Calculating Costs: Economic and Environmental Justice in Urban GeographyChristopher Cusack, Keene State College
Environmental justice stands as one of the great challenges of the 21st century. In community after community, the juxtaposition of wealth and poverty and of clean versus contaminated is abundantly self-evident. So too is the need for action. As the traditional manufacturing belt of the United States continues its decades-long decay, the communities within the region are doubly affected. First, the economic loss of manufacturing jobs and dollars typically initiates the transition of a community from self-sustaining to one of dependence. The hollowed out industrial core not only serves as a constant reminder of better economic times, it can also remain an ongoing threat to the populace. Nowhere is the issue of environmental justice more prevalent than in the decaying cities of the rustbelt. From Buffalo to Cleveland to Detroit and beyond, collectively these cities serve as the poster child of contamination.
To address the declining manufacturing base of these cities, I employ the economic base analysis technique in my Urban Geography class. The issue of the economic base of a city is first explored, and the functional classification of cities is demonstrated with examples from around the United States. Next, students are provided an overview of the basic and non-basic sectors of a local economy, after which the Location Quotient (LQ) technique is taught. The LQ is defined as the ratio of an industry's share of the local economy to the industry's share of the national economy. Using data from the U.S. Census Bureau, we then calculate the location quotient for the manufacturing sector in various cities. Students find that the importance of manufacturing to the employment base of rustbelt cities has declined over the past decades. These calculations and findings are followed with a discussion of the consequences of this decline. Typically, students identify issues of increases in unemployment, crime, social duress, and outmigration. Less typically do they identify concerns of contamination from the now abandoned industrial sites or any thoughts on environmental justice.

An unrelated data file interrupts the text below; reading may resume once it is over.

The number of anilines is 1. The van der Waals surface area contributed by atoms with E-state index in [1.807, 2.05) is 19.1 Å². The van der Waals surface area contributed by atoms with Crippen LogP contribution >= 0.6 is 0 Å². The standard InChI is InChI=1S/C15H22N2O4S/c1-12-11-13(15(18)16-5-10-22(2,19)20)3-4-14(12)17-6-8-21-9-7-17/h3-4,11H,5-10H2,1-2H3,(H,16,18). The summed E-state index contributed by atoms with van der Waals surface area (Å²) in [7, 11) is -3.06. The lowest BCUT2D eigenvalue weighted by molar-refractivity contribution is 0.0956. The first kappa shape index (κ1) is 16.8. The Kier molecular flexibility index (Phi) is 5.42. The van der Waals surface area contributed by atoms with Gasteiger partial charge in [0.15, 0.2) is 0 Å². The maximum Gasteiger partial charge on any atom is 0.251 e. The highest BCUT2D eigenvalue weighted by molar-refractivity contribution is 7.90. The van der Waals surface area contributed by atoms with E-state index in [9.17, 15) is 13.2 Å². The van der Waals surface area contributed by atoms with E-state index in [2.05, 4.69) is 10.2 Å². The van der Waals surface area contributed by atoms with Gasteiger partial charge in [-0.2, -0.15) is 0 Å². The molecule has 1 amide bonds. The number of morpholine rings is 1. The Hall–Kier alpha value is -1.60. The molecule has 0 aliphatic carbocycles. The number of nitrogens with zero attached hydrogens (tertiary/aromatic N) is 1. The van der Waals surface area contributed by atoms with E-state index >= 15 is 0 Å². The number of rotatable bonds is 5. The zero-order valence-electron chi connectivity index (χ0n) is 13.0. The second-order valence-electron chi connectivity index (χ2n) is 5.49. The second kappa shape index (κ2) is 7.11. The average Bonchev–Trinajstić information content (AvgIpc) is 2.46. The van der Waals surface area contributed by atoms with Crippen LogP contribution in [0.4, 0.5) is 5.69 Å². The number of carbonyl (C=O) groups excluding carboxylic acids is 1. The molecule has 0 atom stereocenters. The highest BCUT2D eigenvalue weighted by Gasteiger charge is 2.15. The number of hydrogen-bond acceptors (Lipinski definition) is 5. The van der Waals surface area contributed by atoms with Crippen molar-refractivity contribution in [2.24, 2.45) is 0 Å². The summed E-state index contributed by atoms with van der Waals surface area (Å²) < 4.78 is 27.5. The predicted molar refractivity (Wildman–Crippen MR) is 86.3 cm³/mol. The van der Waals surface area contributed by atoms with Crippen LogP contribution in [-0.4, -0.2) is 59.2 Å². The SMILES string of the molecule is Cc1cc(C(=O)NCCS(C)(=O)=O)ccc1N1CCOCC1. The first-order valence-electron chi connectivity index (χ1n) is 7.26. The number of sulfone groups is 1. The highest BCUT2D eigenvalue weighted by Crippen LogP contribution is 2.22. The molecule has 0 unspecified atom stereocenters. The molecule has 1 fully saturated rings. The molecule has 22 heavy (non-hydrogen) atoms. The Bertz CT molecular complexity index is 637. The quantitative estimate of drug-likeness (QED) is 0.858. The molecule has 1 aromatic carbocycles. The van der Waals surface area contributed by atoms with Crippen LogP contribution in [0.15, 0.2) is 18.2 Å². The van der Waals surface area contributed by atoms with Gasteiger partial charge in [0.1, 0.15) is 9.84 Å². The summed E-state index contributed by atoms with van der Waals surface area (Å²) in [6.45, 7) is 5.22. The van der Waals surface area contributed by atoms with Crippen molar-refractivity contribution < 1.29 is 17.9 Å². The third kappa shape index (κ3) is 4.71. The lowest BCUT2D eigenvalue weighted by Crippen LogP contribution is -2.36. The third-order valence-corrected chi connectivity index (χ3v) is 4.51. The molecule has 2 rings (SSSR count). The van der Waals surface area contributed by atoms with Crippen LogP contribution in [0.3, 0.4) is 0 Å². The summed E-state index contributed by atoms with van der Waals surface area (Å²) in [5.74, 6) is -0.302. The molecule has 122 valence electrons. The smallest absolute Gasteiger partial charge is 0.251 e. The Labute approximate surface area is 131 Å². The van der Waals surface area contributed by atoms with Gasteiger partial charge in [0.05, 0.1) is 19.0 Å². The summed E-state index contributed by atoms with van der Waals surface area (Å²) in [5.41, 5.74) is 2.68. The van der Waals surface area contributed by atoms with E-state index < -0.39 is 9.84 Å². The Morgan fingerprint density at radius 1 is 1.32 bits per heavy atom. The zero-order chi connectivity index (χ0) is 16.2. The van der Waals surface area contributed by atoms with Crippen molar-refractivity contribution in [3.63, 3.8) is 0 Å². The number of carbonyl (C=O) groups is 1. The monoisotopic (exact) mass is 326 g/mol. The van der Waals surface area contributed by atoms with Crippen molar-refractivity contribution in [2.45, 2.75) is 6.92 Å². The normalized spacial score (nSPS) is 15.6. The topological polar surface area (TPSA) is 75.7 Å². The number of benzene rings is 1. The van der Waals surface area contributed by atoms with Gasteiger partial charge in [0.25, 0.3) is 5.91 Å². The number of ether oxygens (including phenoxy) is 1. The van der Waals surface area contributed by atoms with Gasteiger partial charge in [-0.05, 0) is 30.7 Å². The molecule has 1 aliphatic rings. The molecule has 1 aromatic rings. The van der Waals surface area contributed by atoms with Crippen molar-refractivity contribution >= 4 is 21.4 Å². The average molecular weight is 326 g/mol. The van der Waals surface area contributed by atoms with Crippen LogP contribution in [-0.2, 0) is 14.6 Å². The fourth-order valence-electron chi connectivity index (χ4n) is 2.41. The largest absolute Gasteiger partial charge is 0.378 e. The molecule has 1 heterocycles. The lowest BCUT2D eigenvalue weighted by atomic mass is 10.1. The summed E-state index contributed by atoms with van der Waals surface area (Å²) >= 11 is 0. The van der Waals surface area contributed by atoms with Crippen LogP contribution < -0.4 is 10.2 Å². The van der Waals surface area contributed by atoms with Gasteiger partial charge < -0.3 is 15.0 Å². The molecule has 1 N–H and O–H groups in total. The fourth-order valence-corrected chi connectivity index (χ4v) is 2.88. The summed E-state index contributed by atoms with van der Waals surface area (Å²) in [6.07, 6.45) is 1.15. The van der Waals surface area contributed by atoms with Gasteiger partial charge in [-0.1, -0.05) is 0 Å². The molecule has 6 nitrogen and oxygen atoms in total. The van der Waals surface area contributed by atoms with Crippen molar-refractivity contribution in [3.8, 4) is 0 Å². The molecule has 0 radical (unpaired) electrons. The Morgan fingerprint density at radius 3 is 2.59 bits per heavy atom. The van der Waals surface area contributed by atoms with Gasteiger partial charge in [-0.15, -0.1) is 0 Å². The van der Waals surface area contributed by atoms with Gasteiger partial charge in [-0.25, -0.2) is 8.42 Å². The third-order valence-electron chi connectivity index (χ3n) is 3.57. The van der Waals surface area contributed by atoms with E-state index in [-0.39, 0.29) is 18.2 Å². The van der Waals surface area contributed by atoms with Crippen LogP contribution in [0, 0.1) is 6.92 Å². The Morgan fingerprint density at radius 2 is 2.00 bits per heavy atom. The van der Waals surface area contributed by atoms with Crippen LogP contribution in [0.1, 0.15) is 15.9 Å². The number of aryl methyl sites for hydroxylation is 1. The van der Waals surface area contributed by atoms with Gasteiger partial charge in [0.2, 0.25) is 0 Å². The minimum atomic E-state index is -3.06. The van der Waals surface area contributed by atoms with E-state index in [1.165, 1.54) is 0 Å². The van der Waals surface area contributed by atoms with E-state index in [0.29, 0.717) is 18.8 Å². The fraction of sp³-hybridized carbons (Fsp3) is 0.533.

This leads naturally into discussion of the issue of environmental justice. The 1978 chemical release in the Love Canal neighborhood of Niagara Falls, New York, which spurred the federal government to enact the 1980 Comprehensive Environmental Response, Compensation, and Liability Act (CERCLA or Superfund) is discussed. The principal goal of the CERCLA legislation is to identify sites of hazardous contamination, to identify the responsible parties, and to assign costs of cleanup. Questions of just how clean is clean, and just who is to be held liable for the costs of the cleanup, have dogged the legislation since being enacted more than three decades ago. Fear of being stuck with the tab has served as a tremendous deterrent to potential buyers. In community after community, not just in the rustbelt but across the United States, former gas stations, textile mills, Laundromats, and more, remain abandoned. The absence of redevelopment is costing the communities tax revenue, employment opportunity, and social cohesion. Moreover, these abandoned and potentially hazardous sites are disproportionately found in neighborhoods of lower income or higher minority population. To demonstrate the reality of the situation, the students in the Urban Geography class then use free online software to map out Superfund sites in our home state of New Hampshire. Frequently surprised to learn of such sites in their own or nearby communities, it can be a transformative experience for students who are able to relate personal stories of environmental justice.